First, allow dogs to teach you about chemical bonds. I wish I was this skilled a dog trainer. My dogs know some tricks and my parrot talks a little, but this is well beyond my league. My hat is off to you, snuggliepupppy!
Next is another cool video that’s significantly more serious in its message: we’re doing students a disservice by not teaching any knowledge more recent than 1865.
minutephysics certainly drives the point home.
Despite being rather hairless, our older dog Midna loves the snow. We adopted Atrus this spring, so we really had no idea what he thought of snow. Turns out they both love playing in it, although with his fluffy coat, Atrus is much happier laying down (and occasionally rolling) in the snow. It’s a little tricky trying to capture them running circles around the yard at top speed, but I do have video of the puppies playing together.
I have them playing together Friday when the storm first started. She’s wearing her raincoat (over her knit sweater), but I found that Atrus bites her a bit too hard and it comes off and gets in the way.
Thrack took some video of the puppies Sunday after we bought Midna a giant puffy new coat. At first, she didn’t like that the snow was deeper, but she eventually got more excited about playing in it.
Early European explorers, passers-through and pioneers had no great love for the young & tall mountains in the West. Mountains, sandstone canyons and mesas were barriers and impediments through unfamiliar landscape. A hard and sometimes cruel land that looked grey and barren to their eyes. The names they gave on maps reflect this, bearing innumerable hellish descriptors or names like “starvation.”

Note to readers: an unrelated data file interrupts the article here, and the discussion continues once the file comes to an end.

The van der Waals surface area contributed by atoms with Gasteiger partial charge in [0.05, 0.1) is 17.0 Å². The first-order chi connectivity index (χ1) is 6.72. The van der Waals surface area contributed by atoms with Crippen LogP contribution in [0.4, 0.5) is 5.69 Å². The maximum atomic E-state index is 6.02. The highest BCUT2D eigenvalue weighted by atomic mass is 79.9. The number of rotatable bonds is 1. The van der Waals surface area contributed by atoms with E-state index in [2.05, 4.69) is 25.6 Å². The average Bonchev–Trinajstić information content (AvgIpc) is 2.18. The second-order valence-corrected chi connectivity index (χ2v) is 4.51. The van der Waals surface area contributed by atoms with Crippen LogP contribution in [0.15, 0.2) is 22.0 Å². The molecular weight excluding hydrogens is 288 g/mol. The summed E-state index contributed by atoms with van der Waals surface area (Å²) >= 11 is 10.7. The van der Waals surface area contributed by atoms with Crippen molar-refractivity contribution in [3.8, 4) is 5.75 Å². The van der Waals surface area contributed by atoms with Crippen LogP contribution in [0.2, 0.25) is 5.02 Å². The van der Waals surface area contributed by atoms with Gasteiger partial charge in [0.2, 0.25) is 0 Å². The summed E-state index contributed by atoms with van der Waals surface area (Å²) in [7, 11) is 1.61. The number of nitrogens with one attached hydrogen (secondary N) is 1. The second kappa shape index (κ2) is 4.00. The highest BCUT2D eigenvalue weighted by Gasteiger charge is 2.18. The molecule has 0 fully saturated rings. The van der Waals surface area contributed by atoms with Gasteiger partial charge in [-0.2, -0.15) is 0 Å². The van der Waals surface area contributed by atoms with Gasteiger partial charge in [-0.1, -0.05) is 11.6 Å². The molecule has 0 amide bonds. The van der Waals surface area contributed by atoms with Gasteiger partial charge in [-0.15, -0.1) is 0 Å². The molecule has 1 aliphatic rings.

Mountains in their old homelands carried strange stories or were home to vengeful gods and spirits. Even some of those who recognized the great beauty of these vistas emphasized their danger and separation from people.
For us, our mountains are incredibly important. My great aunt once told us that the end of a flight home when the well-known peaks came into view, it felt like being wrapped up in a warm blanket. These mountains are home itself in a very powerful way.
And it isn’t that they’re loved because the ranges are beautiful and majestic. It’s not their draw for skiing tourism or an easy connection to nature & recreation. It’s not because it makes navigation easier because you never lose your sense of direction. All this is true, but there is a more powerful force at work.
Without these mountains, we could not live. This place would be more open space, sparsely populated by unfortunate tribes confined to too little land on reservations while the rest would most likely be more land on which the military drops weapons. Our Western sagebrush ocean has always been seen as useless but for its financial utility by the federal government that owns the majority of our state.
It is our mountains that let people thrive in this wild and arid place; we rely on mountains for water. Every drop of rain and (especially) flake of snow that falls in our mountains near reservoirs becomes part of the next year’s water supply. Because we need them, mountains become precious not just for beauty and wilderness. They mean home.